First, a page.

and February are the dumping months for movies. Any film with award aspirations has been released during November and December to qualify for Oscar nominations, while tentpole pies hit screens during the blockbuster-making holiday season. Those first few weeks of the year are when movies that have gotten lousy scores in test screenings or have been gathering dust on studio shelves get their day, with the expectation that they’ll hang around theaters no longer than the popcorn sticking to the floor.
The box- office takes the deepest dive on Super Bowl weekend, so it was a Hail Mary pass when on Friday, January 30, 2009—two days before nearly 100 million Americans would watch the Pittsburgh Steelers defeat the Arizona Cardinals—20th Century, Fox released Taken. The action flick had a paltry budget of $25 million and a familiar revenge plot—former CIA agent Bryan Mills sets out to rescue his daughter when she’s kidnapped in Paris by a gang of sex traffickers. “That release date took guts,” says Paul Dergarabedian, a box- office analyst for Rentrak, a provider of viewership data. “It went against the grain. You only see romantic comedies aimed at a female audience at this time.” Even the movie’s star, a then 56-year- old Liam Neeson, had thought that the movie—what he describes as “very, very basic, simple storyline”—would stay under the radar.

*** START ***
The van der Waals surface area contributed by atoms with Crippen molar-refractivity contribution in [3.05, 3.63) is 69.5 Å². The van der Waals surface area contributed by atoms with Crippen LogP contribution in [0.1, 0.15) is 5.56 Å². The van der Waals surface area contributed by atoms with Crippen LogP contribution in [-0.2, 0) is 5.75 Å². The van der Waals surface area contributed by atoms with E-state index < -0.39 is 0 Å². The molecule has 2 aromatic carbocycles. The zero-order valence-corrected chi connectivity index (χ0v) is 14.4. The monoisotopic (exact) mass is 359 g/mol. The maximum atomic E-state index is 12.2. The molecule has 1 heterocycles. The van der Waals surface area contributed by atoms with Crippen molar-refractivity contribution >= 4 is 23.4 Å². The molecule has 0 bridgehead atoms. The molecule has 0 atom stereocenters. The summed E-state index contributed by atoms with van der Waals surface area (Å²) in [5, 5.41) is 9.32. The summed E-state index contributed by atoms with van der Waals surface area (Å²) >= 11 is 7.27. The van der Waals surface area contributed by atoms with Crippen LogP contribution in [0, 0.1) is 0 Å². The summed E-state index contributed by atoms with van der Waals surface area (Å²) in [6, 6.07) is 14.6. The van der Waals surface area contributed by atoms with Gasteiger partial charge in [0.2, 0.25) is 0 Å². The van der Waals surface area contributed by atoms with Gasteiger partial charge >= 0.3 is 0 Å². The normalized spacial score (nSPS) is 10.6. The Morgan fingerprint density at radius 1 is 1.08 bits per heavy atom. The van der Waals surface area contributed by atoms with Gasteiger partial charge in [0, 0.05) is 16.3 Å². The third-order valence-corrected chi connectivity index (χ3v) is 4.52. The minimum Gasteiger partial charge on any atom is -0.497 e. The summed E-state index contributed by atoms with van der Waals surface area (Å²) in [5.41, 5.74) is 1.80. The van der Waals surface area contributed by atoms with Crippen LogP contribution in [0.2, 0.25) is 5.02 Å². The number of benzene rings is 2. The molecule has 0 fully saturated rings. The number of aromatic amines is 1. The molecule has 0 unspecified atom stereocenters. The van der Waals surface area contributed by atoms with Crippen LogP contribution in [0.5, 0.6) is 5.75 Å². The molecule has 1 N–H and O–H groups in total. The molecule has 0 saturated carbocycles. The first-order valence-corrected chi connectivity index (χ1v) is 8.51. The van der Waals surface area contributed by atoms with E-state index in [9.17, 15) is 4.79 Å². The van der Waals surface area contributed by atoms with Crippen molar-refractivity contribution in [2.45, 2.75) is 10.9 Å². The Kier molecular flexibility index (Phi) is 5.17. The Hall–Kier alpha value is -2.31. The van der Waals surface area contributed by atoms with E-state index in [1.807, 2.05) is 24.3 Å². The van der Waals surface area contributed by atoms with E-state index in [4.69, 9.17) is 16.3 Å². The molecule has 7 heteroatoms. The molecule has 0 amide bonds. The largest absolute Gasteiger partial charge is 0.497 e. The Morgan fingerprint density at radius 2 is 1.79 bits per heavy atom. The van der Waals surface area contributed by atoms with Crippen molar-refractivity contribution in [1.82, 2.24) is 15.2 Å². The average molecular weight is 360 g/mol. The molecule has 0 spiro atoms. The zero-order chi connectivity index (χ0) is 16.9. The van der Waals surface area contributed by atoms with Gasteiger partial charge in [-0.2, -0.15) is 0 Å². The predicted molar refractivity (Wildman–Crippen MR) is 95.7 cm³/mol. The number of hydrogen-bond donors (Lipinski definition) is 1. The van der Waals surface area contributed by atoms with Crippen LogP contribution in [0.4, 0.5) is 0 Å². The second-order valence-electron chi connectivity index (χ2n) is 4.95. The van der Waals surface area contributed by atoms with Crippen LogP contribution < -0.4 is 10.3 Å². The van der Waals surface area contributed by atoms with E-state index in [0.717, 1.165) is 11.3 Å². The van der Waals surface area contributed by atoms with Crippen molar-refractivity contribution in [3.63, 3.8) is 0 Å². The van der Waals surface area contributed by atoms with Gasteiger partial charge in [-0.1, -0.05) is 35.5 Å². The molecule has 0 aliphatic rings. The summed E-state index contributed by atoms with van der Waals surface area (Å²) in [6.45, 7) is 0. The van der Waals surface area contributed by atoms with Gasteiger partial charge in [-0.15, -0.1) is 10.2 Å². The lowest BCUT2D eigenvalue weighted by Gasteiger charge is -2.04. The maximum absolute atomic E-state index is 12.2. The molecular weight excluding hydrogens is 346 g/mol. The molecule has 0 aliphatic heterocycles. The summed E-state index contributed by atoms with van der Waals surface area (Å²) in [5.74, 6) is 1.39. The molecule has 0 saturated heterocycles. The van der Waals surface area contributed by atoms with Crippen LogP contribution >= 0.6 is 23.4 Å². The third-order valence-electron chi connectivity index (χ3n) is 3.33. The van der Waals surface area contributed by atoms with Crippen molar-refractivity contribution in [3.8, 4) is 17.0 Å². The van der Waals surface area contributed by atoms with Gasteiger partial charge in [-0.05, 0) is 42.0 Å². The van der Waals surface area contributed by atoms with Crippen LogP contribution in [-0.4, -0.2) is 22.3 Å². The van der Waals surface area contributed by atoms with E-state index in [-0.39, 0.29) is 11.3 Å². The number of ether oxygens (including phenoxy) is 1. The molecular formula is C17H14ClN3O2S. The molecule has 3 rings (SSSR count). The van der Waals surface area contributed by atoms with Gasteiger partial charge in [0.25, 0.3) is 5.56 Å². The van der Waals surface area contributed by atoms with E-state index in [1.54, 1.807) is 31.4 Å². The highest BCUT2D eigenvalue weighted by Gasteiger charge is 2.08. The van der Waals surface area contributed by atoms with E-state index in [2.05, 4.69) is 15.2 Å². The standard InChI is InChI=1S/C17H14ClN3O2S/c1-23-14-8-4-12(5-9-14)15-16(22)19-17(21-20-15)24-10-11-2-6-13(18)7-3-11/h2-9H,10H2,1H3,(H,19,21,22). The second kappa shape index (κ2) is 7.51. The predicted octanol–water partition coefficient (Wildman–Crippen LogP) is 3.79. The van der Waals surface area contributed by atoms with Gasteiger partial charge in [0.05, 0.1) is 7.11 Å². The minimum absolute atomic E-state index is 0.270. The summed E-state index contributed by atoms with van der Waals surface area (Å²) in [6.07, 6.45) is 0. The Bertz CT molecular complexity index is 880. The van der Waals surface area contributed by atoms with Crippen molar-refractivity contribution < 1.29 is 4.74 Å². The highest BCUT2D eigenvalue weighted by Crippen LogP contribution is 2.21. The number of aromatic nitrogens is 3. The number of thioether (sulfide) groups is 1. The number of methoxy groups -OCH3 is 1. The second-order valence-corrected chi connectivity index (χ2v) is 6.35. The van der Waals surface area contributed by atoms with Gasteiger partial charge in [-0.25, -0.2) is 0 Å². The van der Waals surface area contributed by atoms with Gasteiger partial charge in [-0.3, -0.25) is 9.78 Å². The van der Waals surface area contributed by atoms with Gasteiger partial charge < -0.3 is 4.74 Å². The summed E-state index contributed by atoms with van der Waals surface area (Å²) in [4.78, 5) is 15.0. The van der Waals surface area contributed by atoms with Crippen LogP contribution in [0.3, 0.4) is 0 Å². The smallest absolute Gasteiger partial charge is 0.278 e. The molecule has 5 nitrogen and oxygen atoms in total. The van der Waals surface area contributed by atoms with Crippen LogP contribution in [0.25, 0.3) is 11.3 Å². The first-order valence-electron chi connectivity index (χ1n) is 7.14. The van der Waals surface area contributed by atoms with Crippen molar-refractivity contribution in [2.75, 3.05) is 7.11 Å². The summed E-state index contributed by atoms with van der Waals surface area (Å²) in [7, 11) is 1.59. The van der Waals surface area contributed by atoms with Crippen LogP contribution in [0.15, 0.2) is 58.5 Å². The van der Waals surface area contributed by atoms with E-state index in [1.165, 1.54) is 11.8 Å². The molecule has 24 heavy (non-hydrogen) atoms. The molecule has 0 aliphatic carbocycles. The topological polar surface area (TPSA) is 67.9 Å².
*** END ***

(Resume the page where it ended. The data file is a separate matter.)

By Shelley Event